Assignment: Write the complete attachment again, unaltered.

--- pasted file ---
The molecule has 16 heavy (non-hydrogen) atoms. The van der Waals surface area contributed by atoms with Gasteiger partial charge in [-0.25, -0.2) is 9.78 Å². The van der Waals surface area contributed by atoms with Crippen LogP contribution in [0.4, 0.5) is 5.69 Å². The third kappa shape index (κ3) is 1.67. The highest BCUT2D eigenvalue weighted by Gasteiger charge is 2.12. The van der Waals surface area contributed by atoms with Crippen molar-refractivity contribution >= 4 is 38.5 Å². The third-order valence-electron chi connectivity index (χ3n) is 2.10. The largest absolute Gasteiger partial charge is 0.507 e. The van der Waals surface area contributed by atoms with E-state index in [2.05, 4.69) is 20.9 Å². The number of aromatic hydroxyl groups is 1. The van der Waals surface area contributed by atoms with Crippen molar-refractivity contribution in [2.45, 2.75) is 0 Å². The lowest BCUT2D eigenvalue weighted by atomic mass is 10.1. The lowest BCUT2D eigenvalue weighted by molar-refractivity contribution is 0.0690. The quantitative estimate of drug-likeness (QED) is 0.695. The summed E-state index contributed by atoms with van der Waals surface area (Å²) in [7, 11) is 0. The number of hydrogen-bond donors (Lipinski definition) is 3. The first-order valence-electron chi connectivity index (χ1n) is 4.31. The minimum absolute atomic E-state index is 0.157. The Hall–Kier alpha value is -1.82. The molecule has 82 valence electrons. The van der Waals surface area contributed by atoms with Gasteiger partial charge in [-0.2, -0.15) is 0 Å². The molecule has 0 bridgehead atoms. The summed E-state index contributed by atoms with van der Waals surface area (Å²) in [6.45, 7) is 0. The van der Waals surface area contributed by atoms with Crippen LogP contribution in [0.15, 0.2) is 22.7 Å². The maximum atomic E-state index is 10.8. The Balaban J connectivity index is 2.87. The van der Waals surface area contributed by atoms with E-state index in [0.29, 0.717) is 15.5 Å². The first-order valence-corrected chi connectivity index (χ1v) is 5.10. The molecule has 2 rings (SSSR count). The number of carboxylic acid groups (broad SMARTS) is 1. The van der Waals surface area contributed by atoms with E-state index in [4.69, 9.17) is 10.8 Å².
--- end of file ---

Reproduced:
The molecule has 16 heavy (non-hydrogen) atoms. The van der Waals surface area contributed by atoms with Gasteiger partial charge in [-0.25, -0.2) is 9.78 Å². The van der Waals surface area contributed by atoms with Crippen LogP contribution in [0.4, 0.5) is 5.69 Å². The third kappa shape index (κ3) is 1.67. The highest BCUT2D eigenvalue weighted by Gasteiger charge is 2.12. The van der Waals surface area contributed by atoms with Crippen molar-refractivity contribution >= 4 is 38.5 Å². The third-order valence-electron chi connectivity index (χ3n) is 2.10. The largest absolute Gasteiger partial charge is 0.507 e. The van der Waals surface area contributed by atoms with E-state index in [2.05, 4.69) is 20.9 Å². The number of aromatic hydroxyl groups is 1. The van der Waals surface area contributed by atoms with Crippen molar-refractivity contribution in [2.45, 2.75) is 0 Å². The lowest BCUT2D eigenvalue weighted by atomic mass is 10.1. The lowest BCUT2D eigenvalue weighted by molar-refractivity contribution is 0.0690. The quantitative estimate of drug-likeness (QED) is 0.695. The summed E-state index contributed by atoms with van der Waals surface area (Å²) in [7, 11) is 0. The number of hydrogen-bond donors (Lipinski definition) is 3. The first-order valence-electron chi connectivity index (χ1n) is 4.31. The minimum absolute atomic E-state index is 0.157. The Hall–Kier alpha value is -1.82. The molecule has 82 valence electrons. The van der Waals surface area contributed by atoms with Gasteiger partial charge in [-0.2, -0.15) is 0 Å². The molecule has 0 bridgehead atoms. The summed E-state index contributed by atoms with van der Waals surface area (Å²) in [6.45, 7) is 0. The van der Waals surface area contributed by atoms with Crippen LogP contribution in [0.15, 0.2) is 22.7 Å². The maximum atomic E-state index is 10.8. The Balaban J connectivity index is 2.87. The van der Waals surface area contributed by atoms with E-state index in [0.29, 0.717) is 15.5 Å². The first-order valence-corrected chi connectivity index (χ1v) is 5.10. The molecule has 2 rings (SSSR count). The number of carboxylic acid groups (broad SMARTS) is 1. The van der Waals surface area contributed by atoms with E-state index in [4.69, 9.17) is 10.8 Å².